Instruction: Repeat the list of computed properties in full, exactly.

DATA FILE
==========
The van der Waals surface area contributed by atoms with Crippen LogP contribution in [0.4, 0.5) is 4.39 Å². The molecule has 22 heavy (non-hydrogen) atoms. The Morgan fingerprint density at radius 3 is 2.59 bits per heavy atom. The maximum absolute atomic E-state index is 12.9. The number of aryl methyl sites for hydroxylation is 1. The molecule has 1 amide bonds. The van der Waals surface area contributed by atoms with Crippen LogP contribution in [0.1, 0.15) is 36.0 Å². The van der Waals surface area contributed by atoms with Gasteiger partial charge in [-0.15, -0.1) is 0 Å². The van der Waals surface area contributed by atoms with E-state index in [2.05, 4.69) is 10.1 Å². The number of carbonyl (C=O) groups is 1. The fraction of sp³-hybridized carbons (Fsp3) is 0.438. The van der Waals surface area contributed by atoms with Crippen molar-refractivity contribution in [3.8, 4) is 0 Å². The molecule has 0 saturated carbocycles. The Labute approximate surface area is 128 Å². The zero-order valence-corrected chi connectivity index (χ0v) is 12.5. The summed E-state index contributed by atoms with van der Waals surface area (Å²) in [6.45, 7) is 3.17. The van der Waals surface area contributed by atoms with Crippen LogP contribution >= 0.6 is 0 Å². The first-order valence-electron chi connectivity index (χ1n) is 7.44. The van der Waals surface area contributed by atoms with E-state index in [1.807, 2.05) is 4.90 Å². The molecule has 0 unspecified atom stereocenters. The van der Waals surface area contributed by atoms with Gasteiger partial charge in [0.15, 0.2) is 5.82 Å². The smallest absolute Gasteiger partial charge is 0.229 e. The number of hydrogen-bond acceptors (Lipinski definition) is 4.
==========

The van der Waals surface area contributed by atoms with Crippen LogP contribution in [0.4, 0.5) is 4.39 Å². The molecule has 22 heavy (non-hydrogen) atoms. The Morgan fingerprint density at radius 3 is 2.59 bits per heavy atom. The maximum absolute atomic E-state index is 12.9. The number of aryl methyl sites for hydroxylation is 1. The molecule has 1 amide bonds. The van der Waals surface area contributed by atoms with Crippen LogP contribution in [0.1, 0.15) is 36.0 Å². The van der Waals surface area contributed by atoms with Gasteiger partial charge in [-0.15, -0.1) is 0 Å². The van der Waals surface area contributed by atoms with E-state index in [2.05, 4.69) is 10.1 Å². The number of carbonyl (C=O) groups is 1. The fraction of sp³-hybridized carbons (Fsp3) is 0.438. The van der Waals surface area contributed by atoms with Crippen molar-refractivity contribution in [3.8, 4) is 0 Å². The molecule has 0 saturated carbocycles. The Labute approximate surface area is 128 Å². The zero-order valence-corrected chi connectivity index (χ0v) is 12.5. The summed E-state index contributed by atoms with van der Waals surface area (Å²) in [6.45, 7) is 3.17. The van der Waals surface area contributed by atoms with Crippen LogP contribution >= 0.6 is 0 Å². The first-order valence-electron chi connectivity index (χ1n) is 7.44. The van der Waals surface area contributed by atoms with E-state index in [1.807, 2.05) is 4.90 Å². The molecule has 0 unspecified atom stereocenters. The van der Waals surface area contributed by atoms with Gasteiger partial charge in [0.15, 0.2) is 5.82 Å². The smallest absolute Gasteiger partial charge is 0.229 e. The number of hydrogen-bond acceptors (Lipinski definition) is 4.